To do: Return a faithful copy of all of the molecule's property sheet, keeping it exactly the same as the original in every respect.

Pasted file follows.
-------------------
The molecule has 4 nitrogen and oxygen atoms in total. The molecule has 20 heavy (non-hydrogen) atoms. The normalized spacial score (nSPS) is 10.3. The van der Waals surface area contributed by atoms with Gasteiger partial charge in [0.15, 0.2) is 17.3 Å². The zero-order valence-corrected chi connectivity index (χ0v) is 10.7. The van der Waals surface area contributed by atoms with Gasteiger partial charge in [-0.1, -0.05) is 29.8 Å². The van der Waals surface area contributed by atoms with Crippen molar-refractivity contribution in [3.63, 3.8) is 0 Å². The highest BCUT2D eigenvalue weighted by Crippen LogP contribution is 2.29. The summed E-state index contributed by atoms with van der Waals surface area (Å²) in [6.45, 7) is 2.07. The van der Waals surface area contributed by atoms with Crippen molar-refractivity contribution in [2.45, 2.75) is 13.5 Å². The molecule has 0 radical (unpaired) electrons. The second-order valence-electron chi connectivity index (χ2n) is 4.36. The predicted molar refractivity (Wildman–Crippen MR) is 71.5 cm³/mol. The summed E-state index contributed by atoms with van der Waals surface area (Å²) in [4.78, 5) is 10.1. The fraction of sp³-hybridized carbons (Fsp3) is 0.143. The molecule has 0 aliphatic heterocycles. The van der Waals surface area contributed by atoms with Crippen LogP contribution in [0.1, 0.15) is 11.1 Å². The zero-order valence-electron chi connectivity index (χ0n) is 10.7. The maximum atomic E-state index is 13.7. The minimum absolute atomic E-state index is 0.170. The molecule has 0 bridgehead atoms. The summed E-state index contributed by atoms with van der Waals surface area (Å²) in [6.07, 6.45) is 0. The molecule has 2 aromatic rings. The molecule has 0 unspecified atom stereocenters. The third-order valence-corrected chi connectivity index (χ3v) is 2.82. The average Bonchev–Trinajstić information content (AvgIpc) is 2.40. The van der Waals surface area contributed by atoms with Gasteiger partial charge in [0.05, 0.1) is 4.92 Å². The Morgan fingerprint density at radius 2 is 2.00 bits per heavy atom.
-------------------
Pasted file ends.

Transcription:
The molecule has 4 nitrogen and oxygen atoms in total. The molecule has 20 heavy (non-hydrogen) atoms. The normalized spacial score (nSPS) is 10.3. The van der Waals surface area contributed by atoms with Gasteiger partial charge in [0.15, 0.2) is 17.3 Å². The zero-order valence-corrected chi connectivity index (χ0v) is 10.7. The van der Waals surface area contributed by atoms with Gasteiger partial charge in [-0.1, -0.05) is 29.8 Å². The van der Waals surface area contributed by atoms with Crippen molar-refractivity contribution in [3.63, 3.8) is 0 Å². The highest BCUT2D eigenvalue weighted by Crippen LogP contribution is 2.29. The summed E-state index contributed by atoms with van der Waals surface area (Å²) in [6.45, 7) is 2.07. The van der Waals surface area contributed by atoms with Crippen molar-refractivity contribution in [2.45, 2.75) is 13.5 Å². The molecule has 0 radical (unpaired) electrons. The second-order valence-electron chi connectivity index (χ2n) is 4.36. The predicted molar refractivity (Wildman–Crippen MR) is 71.5 cm³/mol. The summed E-state index contributed by atoms with van der Waals surface area (Å²) in [4.78, 5) is 10.1. The fraction of sp³-hybridized carbons (Fsp3) is 0.143. The molecule has 0 aliphatic heterocycles. The van der Waals surface area contributed by atoms with Crippen LogP contribution in [0.1, 0.15) is 11.1 Å². The zero-order valence-electron chi connectivity index (χ0n) is 10.7. The maximum atomic E-state index is 13.7. The minimum absolute atomic E-state index is 0.170. The molecule has 0 bridgehead atoms. The summed E-state index contributed by atoms with van der Waals surface area (Å²) in [6.07, 6.45) is 0. The molecule has 2 aromatic rings. The molecule has 0 unspecified atom stereocenters. The third-order valence-corrected chi connectivity index (χ3v) is 2.82. The average Bonchev–Trinajstić information content (AvgIpc) is 2.40. The van der Waals surface area contributed by atoms with Gasteiger partial charge in [0.05, 0.1) is 4.92 Å². The Morgan fingerprint density at radius 2 is 2.00 bits per heavy atom.